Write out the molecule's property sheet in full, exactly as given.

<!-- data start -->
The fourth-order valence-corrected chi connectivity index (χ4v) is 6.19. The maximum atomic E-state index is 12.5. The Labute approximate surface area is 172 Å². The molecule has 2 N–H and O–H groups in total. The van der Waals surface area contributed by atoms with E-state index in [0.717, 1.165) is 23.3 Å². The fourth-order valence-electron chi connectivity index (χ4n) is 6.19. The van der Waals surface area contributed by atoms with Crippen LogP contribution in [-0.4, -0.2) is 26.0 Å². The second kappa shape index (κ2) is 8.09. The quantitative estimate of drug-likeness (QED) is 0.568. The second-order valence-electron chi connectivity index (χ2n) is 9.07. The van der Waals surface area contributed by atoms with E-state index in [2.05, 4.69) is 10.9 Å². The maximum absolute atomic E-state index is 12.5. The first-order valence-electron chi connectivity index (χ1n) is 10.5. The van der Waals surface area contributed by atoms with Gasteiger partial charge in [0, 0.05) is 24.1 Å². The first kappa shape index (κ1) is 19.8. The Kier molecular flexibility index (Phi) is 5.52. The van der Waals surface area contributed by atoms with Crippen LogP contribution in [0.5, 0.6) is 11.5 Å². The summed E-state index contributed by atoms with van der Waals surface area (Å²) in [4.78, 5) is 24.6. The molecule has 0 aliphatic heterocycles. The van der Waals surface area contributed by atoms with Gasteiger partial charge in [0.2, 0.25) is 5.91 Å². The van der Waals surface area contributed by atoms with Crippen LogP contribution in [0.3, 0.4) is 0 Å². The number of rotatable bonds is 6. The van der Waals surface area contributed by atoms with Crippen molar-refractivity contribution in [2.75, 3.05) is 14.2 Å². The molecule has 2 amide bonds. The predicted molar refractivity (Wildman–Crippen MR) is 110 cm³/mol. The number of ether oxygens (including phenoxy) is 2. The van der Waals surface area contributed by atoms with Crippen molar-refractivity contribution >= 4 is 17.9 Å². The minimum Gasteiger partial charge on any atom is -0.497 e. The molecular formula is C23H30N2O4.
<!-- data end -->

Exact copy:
The fourth-order valence-corrected chi connectivity index (χ4v) is 6.19. The maximum atomic E-state index is 12.5. The Labute approximate surface area is 172 Å². The molecule has 2 N–H and O–H groups in total. The van der Waals surface area contributed by atoms with E-state index in [0.717, 1.165) is 23.3 Å². The fourth-order valence-electron chi connectivity index (χ4n) is 6.19. The van der Waals surface area contributed by atoms with Crippen LogP contribution in [-0.4, -0.2) is 26.0 Å². The second kappa shape index (κ2) is 8.09. The quantitative estimate of drug-likeness (QED) is 0.568. The second-order valence-electron chi connectivity index (χ2n) is 9.07. The van der Waals surface area contributed by atoms with E-state index in [2.05, 4.69) is 10.9 Å². The maximum absolute atomic E-state index is 12.5. The first-order valence-electron chi connectivity index (χ1n) is 10.5. The van der Waals surface area contributed by atoms with Gasteiger partial charge in [0, 0.05) is 24.1 Å². The first kappa shape index (κ1) is 19.8. The Kier molecular flexibility index (Phi) is 5.52. The van der Waals surface area contributed by atoms with Crippen LogP contribution in [0.5, 0.6) is 11.5 Å². The summed E-state index contributed by atoms with van der Waals surface area (Å²) in [4.78, 5) is 24.6. The molecule has 0 aliphatic heterocycles. The van der Waals surface area contributed by atoms with Gasteiger partial charge in [0.2, 0.25) is 5.91 Å². The van der Waals surface area contributed by atoms with Crippen LogP contribution in [0.3, 0.4) is 0 Å². The number of rotatable bonds is 6. The van der Waals surface area contributed by atoms with Crippen molar-refractivity contribution in [2.75, 3.05) is 14.2 Å². The molecule has 2 amide bonds. The predicted molar refractivity (Wildman–Crippen MR) is 110 cm³/mol. The number of ether oxygens (including phenoxy) is 2. The van der Waals surface area contributed by atoms with Crippen molar-refractivity contribution >= 4 is 17.9 Å². The minimum Gasteiger partial charge on any atom is -0.497 e. The molecular formula is C23H30N2O4.